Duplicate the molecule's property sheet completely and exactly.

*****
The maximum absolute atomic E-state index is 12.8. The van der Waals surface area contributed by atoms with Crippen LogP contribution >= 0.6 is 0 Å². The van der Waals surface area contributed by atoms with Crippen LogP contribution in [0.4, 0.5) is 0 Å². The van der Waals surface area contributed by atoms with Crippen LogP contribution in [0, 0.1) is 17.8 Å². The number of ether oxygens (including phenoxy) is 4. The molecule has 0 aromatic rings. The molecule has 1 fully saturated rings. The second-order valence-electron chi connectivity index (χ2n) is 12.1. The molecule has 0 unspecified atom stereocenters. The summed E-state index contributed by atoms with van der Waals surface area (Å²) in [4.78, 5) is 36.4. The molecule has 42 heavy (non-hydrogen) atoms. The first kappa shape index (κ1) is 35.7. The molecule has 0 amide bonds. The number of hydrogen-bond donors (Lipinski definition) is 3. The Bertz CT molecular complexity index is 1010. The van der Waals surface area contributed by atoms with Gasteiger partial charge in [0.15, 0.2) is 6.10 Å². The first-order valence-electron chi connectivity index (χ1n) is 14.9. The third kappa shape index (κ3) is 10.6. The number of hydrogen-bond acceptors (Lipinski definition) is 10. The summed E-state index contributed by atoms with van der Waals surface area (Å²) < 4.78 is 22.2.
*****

The maximum absolute atomic E-state index is 12.8. The van der Waals surface area contributed by atoms with Crippen LogP contribution >= 0.6 is 0 Å². The van der Waals surface area contributed by atoms with Crippen LogP contribution in [0.4, 0.5) is 0 Å². The van der Waals surface area contributed by atoms with Crippen LogP contribution in [0, 0.1) is 17.8 Å². The number of ether oxygens (including phenoxy) is 4. The molecule has 0 aromatic rings. The molecule has 1 fully saturated rings. The second-order valence-electron chi connectivity index (χ2n) is 12.1. The molecule has 0 unspecified atom stereocenters. The summed E-state index contributed by atoms with van der Waals surface area (Å²) in [4.78, 5) is 36.4. The molecule has 42 heavy (non-hydrogen) atoms. The first kappa shape index (κ1) is 35.7. The molecule has 0 amide bonds. The number of hydrogen-bond donors (Lipinski definition) is 3. The Bertz CT molecular complexity index is 1010. The van der Waals surface area contributed by atoms with Gasteiger partial charge in [0.15, 0.2) is 6.10 Å². The first-order valence-electron chi connectivity index (χ1n) is 14.9. The third kappa shape index (κ3) is 10.6. The number of hydrogen-bond acceptors (Lipinski definition) is 10. The summed E-state index contributed by atoms with van der Waals surface area (Å²) < 4.78 is 22.2.